Key words: Hinduism, Sanskritisation, Madras Tradition,
Contextualising the Psychology of Spiritual Development among Caribbean Emerging Adults: Correlates with Healthy Family Relationships, Peer Associations and Drug Use
by Mia Jules and Donna-Maria B. Maynard
Although a sizable body of research has examined the socio-demographic correlates of religious involvement within the African Diaspora, few have been conducted about spirituality among Black Caribbean youth. This study: (a) interrogates the construct of ‘spirituality’; (b) discusses the positive role of interfaith youth groups within the Caribbean; (c) posits a psychological explanation of the period of emerging adulthood and the associated psychosocial characteristics which facilitate spiritual development among this demographic; and, (d) quantitatively explores the relationships among spirituality, drug use, peer associations and family relations in Black Caribbean emerging adults. It was found that with an increase in the level of spirituality, the greater the likelihood that an emerging adult would experience healthy family functioning, positive peer associations and be less likely to engage in alcohol and marijuana use.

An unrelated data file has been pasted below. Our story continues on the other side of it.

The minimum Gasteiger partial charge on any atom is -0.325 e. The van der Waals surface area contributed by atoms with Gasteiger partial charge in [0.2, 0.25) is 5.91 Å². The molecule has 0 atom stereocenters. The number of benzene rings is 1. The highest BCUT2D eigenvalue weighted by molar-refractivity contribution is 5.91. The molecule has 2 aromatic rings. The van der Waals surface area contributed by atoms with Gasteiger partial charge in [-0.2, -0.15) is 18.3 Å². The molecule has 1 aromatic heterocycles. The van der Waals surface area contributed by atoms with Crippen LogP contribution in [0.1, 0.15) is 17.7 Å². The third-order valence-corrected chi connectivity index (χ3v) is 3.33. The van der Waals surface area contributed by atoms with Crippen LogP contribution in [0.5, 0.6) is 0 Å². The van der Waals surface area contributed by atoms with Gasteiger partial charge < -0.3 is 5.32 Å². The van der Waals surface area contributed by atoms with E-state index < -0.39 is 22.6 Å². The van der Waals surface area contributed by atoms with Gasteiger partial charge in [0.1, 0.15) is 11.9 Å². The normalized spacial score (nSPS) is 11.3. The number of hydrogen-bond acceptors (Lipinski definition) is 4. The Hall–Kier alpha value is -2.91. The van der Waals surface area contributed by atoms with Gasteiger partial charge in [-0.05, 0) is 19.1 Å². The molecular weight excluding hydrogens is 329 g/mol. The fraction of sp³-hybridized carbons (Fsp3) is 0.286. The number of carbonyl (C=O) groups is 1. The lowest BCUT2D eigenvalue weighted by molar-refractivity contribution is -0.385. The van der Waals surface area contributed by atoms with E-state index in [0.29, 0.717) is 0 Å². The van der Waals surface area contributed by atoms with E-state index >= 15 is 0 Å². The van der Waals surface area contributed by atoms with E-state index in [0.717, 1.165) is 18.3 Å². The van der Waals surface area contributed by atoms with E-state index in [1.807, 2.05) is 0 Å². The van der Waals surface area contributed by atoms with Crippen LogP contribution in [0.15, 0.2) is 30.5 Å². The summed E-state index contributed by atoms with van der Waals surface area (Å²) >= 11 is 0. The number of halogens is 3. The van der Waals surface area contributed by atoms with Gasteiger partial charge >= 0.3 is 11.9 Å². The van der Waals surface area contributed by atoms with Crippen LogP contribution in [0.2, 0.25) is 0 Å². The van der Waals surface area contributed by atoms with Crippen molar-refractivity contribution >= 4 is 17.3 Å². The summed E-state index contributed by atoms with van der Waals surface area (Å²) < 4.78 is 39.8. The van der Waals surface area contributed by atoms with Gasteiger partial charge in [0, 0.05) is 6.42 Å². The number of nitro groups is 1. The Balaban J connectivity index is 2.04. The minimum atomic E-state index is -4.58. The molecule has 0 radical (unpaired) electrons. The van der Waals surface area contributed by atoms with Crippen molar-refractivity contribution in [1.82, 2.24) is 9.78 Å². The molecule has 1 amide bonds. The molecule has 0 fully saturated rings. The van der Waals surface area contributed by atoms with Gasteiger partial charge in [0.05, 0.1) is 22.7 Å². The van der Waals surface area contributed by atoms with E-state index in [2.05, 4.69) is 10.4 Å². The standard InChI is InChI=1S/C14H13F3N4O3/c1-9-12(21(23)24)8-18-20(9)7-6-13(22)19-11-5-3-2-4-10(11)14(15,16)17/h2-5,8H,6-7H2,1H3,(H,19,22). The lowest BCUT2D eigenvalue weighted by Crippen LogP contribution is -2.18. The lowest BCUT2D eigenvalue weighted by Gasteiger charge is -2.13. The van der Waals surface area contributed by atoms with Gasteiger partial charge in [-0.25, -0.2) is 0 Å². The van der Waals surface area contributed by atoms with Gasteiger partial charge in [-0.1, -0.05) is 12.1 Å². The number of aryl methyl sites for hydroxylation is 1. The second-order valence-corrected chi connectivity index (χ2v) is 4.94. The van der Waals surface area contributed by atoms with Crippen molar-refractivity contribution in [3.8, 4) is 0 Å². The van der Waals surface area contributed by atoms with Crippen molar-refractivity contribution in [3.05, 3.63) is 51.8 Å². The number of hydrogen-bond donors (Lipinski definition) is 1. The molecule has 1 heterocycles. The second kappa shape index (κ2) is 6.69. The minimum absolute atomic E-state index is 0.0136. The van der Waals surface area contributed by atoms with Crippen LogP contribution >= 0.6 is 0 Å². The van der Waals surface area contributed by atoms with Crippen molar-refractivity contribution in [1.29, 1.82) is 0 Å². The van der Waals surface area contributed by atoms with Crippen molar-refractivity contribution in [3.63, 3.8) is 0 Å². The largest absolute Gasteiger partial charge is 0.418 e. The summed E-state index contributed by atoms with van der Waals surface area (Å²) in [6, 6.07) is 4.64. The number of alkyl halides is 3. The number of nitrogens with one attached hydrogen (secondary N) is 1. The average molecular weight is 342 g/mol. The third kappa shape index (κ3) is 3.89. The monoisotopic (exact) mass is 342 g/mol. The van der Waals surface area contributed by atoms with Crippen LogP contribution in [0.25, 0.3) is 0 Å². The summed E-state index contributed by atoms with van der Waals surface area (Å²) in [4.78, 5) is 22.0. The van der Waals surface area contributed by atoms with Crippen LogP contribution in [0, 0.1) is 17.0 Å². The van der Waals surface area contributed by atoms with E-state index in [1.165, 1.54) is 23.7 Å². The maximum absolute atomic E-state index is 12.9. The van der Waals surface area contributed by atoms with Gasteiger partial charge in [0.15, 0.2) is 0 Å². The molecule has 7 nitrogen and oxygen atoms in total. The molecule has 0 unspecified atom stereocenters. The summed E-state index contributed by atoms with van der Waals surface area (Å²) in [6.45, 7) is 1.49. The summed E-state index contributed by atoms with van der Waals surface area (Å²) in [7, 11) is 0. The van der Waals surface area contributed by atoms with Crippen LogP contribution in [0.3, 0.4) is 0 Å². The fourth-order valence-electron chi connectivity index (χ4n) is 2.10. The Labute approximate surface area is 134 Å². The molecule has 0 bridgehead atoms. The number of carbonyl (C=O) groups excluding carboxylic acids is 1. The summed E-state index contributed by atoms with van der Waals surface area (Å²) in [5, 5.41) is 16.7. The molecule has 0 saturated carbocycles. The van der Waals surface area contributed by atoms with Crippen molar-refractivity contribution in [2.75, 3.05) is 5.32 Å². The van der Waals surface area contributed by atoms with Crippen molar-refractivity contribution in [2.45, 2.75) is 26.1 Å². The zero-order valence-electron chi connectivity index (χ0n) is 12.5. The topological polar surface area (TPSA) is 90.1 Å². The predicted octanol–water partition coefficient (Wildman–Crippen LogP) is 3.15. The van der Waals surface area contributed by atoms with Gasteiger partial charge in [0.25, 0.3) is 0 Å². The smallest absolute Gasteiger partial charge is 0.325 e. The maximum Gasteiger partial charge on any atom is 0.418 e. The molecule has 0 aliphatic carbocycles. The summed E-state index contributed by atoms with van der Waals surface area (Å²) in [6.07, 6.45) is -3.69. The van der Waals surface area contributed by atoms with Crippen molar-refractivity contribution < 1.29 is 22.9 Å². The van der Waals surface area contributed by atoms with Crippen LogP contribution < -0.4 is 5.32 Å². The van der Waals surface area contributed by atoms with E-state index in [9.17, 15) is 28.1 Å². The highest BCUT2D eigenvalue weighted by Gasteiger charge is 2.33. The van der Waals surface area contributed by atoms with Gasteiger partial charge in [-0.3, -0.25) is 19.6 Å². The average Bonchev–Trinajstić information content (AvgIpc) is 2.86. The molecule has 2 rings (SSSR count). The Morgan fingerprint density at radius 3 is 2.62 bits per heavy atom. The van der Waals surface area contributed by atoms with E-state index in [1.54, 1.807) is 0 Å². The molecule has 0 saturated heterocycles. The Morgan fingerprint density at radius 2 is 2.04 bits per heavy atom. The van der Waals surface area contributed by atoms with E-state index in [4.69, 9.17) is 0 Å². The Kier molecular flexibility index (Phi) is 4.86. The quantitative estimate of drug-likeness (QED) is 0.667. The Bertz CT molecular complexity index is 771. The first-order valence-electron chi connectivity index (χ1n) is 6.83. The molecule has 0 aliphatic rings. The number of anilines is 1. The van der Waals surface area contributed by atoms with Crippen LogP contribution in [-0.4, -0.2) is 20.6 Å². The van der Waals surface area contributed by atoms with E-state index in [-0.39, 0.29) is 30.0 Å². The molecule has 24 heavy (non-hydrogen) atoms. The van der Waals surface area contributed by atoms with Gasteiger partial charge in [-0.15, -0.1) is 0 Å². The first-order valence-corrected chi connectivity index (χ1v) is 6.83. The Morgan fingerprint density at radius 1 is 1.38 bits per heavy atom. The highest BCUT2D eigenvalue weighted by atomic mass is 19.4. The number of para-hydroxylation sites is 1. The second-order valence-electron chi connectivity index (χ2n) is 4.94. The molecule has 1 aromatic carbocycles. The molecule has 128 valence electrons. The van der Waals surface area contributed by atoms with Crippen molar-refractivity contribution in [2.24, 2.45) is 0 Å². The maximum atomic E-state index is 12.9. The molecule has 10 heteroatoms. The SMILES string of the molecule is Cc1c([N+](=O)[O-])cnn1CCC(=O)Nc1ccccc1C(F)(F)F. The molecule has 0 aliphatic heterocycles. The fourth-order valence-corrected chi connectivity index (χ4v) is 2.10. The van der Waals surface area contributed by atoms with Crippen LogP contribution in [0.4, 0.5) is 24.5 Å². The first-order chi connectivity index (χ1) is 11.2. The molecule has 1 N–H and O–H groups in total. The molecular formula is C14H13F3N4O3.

Key words: spirituality, emerging adults, peer associations, drug use.
Return Migrations from Metropolitan France: a Qualitative Study of Representations of Otherness in Martinique
by Aude Lanthier
This article underlines the inclination to consider Martinican return migrants from France as a new type of ‘outsider’, that is, as a cultural ‘Other’. As it shall be argued, this new trend is revealing another dimension of otherness as well as a new configuration of Martinique postcolonial relationship with the French Republic. Empirical data analysis from ethnographic fieldwork highlighted the cross-representations between the returnees and the local inhabitants and enabled an innovative understanding of the new modalities of alterity in Martinique. Moreover, this article focuses on return migrants’ professional and family readjustment difficulties once back ‘home’.
Key words: Martinique, Return Migrations, Cultural Otherness, Readjustment Difficulties.